Here’s an article I wrote for the Chesapeake Paddlers Association’s summer newsletter:
There’s an old naval expression, “Clear the Decks,” that urges seamen to stow gear, leave the deck of the ship and prepare for battle. That same mentality applies to sea kayakers, particularly as you start paddling in rougher conditions. You’re not preparing for ex- changing cannon fire, but if you have lots of gear on your deck, you may be in for a different kind of battle altogether windows 10 vollständig herunterladen.
I’m a big advocate of having as little gear on the deck of my boat as possible when on an open water paddle, or even when teaching or leading trips on flat water. The reasons are simple – safety and efficiency. The more items I have on my deck, the more there is to get in the way.
Bilge pumps, paddle floats, deck bags, water bottles, camera cases and all the other stuff that some paddlers carry on their deck can snag lines when towing, get in the way of having someone climb on the back deck for a rescue or may snag a PFD during a layback roll download stickers voor whatsapp. The biggest issue seems to be interference with t-rescues, specifically people trying to get up on their back decks. Frequently when I see people practicing t-rescues, they either:
- cannot get up on the deck at all due to the clutter or,
- they remove the items and hold them in their hands while trying to get up on the back deck (!) or,
- they remove the items and throw them into the cockpit, only to have to remove them again in order for the paddler to re- enter the cockpit or,
- if they do get up on the cluttered rear deck, they have a hard time sliding their bodies around to get into the cockpit because a PFD strap gets caught on the pump, or some- thing else is digging into their chest or side.
- If you ever have to do a t-rescue in a serious situation, you do not want any extra steps or have gear flying around (whether you are the swimmer or the rescuer) minecraft downloaden demo.
Things like pumps and paddle floats also are the first to go when waves start breaking over the bow or when someone capsizes.
When things get dicey, that’s when you need to focus more attention on the water, bracing, your paddling buddies, and effectively maneuvering the boat. The last thing you want distracting you is having to chase down gear that has washed off the deck.
With a little planning, you can keep your deck very clear. On an open water crossing, I may have a chart (in a chart case clipped to the deck line and under the bungee), a contact tow securely fastened to the deck line, and a spare paddle under the bungees in the stern. That’s it. Everything else can be strategically placed, so it’s there when you need it, and out of the way when you don’t.
Pumps, sponges and paddle floats can be stored securely along side or behind the seat (see photo), or under your deck. You may need to fashion a mini-cell “holder” and glue it to the underside of your deck (see photo), cut down the pump height, or rig some bungee in a zigzag under the deck, but you can get it all there. After all, the only time you’ will need those items is likely when the spray skirt is al- ready off the boat.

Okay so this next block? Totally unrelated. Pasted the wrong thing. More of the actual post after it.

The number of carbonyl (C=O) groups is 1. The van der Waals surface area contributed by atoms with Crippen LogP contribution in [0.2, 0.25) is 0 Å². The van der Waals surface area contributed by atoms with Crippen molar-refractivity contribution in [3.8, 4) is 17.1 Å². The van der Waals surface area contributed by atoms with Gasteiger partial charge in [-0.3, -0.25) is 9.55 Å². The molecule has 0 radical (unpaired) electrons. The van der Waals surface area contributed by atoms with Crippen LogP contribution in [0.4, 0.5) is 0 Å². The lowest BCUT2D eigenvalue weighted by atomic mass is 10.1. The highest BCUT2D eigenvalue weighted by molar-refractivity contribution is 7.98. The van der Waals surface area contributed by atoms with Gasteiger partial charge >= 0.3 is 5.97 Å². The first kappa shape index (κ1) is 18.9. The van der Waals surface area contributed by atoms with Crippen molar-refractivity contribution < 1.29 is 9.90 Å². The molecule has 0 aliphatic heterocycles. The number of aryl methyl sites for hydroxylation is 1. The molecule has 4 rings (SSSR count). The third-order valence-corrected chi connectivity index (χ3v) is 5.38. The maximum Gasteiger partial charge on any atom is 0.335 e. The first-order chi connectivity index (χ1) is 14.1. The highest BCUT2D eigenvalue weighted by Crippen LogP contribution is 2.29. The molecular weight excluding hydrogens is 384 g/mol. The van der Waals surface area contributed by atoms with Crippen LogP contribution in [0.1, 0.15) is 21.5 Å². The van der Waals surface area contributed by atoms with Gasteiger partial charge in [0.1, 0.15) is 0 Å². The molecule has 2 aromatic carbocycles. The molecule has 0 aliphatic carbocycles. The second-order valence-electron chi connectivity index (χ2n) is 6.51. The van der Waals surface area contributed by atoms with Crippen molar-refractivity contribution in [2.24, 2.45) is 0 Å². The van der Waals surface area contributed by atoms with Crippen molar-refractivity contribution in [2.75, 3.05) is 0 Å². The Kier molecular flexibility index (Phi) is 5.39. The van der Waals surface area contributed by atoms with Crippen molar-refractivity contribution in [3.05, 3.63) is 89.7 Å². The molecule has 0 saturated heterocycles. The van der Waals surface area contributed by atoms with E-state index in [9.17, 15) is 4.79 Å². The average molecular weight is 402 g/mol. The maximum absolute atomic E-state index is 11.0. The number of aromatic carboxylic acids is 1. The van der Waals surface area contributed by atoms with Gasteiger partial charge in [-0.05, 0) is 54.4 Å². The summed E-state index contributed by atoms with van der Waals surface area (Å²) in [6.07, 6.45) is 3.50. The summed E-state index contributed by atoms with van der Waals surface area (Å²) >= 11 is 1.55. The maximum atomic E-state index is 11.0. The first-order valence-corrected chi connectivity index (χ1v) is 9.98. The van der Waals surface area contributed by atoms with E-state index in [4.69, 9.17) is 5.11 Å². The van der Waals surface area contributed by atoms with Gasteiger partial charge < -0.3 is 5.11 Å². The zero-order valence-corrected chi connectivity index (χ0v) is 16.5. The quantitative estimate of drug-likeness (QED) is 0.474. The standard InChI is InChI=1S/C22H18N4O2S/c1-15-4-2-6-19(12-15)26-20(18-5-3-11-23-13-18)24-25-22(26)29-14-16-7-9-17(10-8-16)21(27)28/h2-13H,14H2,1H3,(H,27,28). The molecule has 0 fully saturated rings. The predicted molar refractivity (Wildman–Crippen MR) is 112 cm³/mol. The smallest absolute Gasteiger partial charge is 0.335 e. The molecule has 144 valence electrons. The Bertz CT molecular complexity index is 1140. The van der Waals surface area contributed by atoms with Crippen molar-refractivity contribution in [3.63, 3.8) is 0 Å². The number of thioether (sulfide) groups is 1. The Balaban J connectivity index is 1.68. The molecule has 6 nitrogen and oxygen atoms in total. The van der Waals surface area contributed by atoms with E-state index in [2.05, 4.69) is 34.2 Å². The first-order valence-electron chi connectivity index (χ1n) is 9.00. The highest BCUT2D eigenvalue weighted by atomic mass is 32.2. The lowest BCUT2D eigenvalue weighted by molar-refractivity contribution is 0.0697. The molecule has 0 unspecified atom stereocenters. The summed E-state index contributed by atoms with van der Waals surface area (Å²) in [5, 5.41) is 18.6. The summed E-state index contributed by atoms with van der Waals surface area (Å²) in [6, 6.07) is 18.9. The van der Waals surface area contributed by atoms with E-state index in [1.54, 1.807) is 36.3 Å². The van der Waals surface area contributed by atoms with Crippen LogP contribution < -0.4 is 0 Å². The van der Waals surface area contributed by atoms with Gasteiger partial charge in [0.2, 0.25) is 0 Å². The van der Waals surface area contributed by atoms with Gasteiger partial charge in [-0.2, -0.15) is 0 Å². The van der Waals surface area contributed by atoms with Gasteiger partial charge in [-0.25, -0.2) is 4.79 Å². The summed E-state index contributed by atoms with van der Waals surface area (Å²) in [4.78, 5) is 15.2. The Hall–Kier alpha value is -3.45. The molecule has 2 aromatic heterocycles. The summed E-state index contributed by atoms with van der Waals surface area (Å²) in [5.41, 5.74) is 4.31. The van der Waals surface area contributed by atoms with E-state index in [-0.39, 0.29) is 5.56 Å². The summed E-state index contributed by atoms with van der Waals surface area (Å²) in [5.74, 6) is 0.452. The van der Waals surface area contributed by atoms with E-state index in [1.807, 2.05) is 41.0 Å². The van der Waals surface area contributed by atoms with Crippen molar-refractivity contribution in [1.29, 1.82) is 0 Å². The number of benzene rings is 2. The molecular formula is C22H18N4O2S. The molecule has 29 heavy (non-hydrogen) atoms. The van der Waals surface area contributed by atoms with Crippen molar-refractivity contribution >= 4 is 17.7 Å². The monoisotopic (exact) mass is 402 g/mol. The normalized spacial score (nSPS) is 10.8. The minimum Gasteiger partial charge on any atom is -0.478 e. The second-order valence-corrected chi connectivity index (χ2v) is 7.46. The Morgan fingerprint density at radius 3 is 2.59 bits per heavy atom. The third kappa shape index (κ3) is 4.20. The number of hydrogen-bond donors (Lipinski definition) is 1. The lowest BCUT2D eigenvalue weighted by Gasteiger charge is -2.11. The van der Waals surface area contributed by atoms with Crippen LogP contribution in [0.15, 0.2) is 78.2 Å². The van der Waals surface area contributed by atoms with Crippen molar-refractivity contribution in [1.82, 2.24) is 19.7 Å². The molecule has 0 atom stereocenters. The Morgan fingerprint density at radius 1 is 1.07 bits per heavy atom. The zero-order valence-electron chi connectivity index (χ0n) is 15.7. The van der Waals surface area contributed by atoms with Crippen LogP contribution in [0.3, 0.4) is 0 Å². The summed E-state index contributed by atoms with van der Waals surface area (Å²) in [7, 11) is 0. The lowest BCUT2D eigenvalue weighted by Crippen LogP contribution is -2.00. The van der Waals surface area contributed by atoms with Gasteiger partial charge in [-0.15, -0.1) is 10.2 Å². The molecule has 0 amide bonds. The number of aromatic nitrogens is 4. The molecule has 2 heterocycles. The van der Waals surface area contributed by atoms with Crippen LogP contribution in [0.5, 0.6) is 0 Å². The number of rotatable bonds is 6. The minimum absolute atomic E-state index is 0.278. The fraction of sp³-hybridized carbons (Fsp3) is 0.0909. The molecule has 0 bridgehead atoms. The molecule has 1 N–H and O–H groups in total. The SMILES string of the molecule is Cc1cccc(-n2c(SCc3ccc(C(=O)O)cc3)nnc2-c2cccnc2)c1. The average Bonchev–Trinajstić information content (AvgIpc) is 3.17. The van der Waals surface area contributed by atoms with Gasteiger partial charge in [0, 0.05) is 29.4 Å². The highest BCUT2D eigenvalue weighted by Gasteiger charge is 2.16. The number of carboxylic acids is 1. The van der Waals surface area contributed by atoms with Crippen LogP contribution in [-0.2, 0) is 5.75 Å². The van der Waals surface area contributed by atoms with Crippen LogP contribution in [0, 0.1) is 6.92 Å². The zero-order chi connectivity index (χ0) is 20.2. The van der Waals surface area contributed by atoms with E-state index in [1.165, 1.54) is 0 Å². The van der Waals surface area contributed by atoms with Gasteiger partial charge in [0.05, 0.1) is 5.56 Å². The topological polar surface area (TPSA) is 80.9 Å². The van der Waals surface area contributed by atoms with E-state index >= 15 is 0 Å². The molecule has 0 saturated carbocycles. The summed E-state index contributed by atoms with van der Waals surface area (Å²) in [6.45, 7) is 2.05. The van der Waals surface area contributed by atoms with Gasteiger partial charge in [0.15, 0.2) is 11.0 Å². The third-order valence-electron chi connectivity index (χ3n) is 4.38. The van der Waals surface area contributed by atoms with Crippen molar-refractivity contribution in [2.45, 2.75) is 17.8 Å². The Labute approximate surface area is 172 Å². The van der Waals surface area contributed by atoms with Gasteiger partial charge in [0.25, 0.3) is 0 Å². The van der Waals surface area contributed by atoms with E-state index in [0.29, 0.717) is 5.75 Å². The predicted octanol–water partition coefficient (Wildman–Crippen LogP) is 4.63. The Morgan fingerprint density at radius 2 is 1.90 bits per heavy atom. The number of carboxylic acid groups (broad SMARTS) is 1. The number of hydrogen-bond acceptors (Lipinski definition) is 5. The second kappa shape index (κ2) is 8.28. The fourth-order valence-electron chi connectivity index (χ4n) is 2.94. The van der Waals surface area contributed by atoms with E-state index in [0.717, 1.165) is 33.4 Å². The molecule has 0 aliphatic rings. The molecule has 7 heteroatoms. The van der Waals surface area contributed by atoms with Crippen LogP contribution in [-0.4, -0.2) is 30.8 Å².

Water bottles can be stored in the day hatch, or better yet, use a hydration bladder on your PFD or stored behind the seat with the tube running up through your skirt tunnel. Hydration bladders let you drink more often without stopping to fuss with a water bottle, and in the case of a PFD-mounted option, you have water even if you don’t have your boat for some reason.
Snacks go in a PFD pocket, along with your radio and camera. If your pocket isn’t big enough, consider clipping the radio to your PFD, similarly to how you might clip it to a belt (make sure the antenna won’t put your eye out!). Having the radio on your person is much better than watching this critical rescue device sink if you go over or float away if you get separated from your kayak.
For me, extra paddles go on the stern, under the bungees, with the power face facing up. I know the arguments of keeping them on the front deck (e.g., easier to reach). I’ve had paddles come loose from there too many times in the surf. , but it has happened rarely when I’ve stowed them on the stern deck. There are devices (leggings, extra bungee loops) that help keep them more secure on the front deck, but that’s more complication in my mind. I’ve never had to recover a split paddle and roll up, and I’d argue that if I’m good enough to pull out half a paddle, get it oriented and roll up with it, I can probably practice enough to recover it just as well from the stern as from the bow.
The exception to this rear deck preference is if I have a Greenland paddle—because of its length, I can put far more of it under the multiple bungees on the front deck and it is more secure there.
The next time you go paddling, give your boat a once-over before you launch and look for ways to de-clutter your deck, rather than adding to it. This can be a great conversation with your paddling partners, too – talk about how and where you store your gear. Instead of talking about the cool new piece of kit, brag about where you store it out of the way!
Paddle safe and paddle often.